Arts students STILL work harder than law students, latest stats suggest

Leading education think tank sparked outrage among wannabe lawyers last year after claiming they don’t work as hard as their counterparts in other disciplines


For the second year running a leading education think tank has suggested arts students work harder than law students.

The Higher Education Policy Institute (HEPI) has released the findings of its latest ‘Student Academic Experience Survey’ — and wannabe lawyers are bound to have a few things to say about it.

The in-depth survey — which received over 15,000 student responses — has, not for the first time, suggested that creative arts students have a greater workload than their counterparts studying law.

Examining contact hours, independent study hours and work undertaken outside the course, the number crunchers at the HEPI suggest your average law student is clocking up 29 hours study each week. In comparison, the study suggests aspiring artists are clocking up 34 hours, a full five more a week.

According to the report the average university-goer is putting in 33 hours of study. This would mean law students — who often tell anyone who will listen how tough they have it — actually have a below-average workload compared to students on other subjects.

Total workload hours by subject


Aspiring teachers (42), architects (40), vets (37) and engineers (31) all have a longer working week, according to the data. For the second year running medicine and dentistry came out on top with an average working week consisting of 47 hours.

However, law did see off the likes of business studies (27), social studies (27) and linguistics (27). Once again those studying mass communications had it easiest, with an average working week consisting of just 25 hours (anyone for a career in journalism?)

But this isn’t the first time the HEPI has suggested that law students have it easy.

Last summer Legal Cheek reported on the findings of the think tank’s 2015 survey. As with this year’s, it suggested arts students put in more hours of study than wannabe lawyers. Attracting over 130,000 views and 107,000 social media shares, the controversial findings triggered a heated debate between students below the line.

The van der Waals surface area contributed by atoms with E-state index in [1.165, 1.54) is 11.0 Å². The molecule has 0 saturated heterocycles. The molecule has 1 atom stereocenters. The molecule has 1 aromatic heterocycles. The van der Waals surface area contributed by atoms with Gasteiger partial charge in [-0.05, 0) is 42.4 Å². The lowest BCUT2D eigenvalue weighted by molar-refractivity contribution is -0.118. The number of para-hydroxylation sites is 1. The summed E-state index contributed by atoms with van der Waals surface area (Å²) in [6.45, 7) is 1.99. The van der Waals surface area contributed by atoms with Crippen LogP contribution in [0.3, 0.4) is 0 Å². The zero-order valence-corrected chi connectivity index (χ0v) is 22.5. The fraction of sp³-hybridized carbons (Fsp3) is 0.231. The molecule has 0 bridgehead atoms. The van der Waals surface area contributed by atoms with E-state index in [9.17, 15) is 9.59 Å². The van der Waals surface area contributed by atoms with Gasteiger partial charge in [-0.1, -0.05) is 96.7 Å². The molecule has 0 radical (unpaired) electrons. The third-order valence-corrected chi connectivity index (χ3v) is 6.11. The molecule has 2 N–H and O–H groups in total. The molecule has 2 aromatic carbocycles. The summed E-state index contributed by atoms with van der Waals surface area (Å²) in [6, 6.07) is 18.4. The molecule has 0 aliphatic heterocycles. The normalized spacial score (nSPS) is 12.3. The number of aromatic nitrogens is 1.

Let the argument commence (again).


Saggy old Barristard

Neil Buchanan!

My favourite scouser in the 1990s!

Is he still alive?


Medicine is ridiculously hard, fair play to the medics.

Until we reach the physical sciences, a lot of the courses look quite practical and vocational, I wonder if that has any effect?

All I can say is that from my own Oxbridge experience lawyers were always in the library and my friends doing human sciences, languages, English, and history confirmed that we did a lot more work than them.

Maybe the issue is that lawyers have so much work that they invariably end up flapping and burying their head in the sand and not doing it. I know that had I done all my reading and gone to all my lectures I would have been working 16 hour days for the whole term.

I had assumed law was just as volumous elsewhere, rather like medicine….am I wrong?


I think whatever subject you do you should put in an honest 40 hours at the minimum. Far more likely to get a 1st that way.

Lord Harley of Counsel K.StJ. LLM LLB MDA BSc DPhal Us B&Q BBQ WTF ABBA LOL

Who needs to study 40 housr p/w when you can just make up your degree results

Lord Harley of Counsel K.StJ. LLM LLB MDA BSc DPhal Us B&Q BBQ WTF ABBA LOL


true to form.


This is true in my experience – art students and architects work completely insane hours. Obviously it’s a different kind of work though.


Having done a BA in History and an LLB, the LLB was harder


Doesn’t matter if they work harder, they’ll still be jobless at the end of it all.


As an art student I am expected to be in the studio working 9-4 everyday minimum. I have gone in 10-4 every Saturday this year and i work from home. Every two weeks before deadlines we spend 9-9 in the studios working about 110 hours in the fortnight.

I’m not saying art courses are harder than law , not by any means, but we definitely have a larger work load.


I can see this with art, and other degrees requiring lab or studio time. The title suggests the article is about all arts subjects though, including English etc, which is misleading


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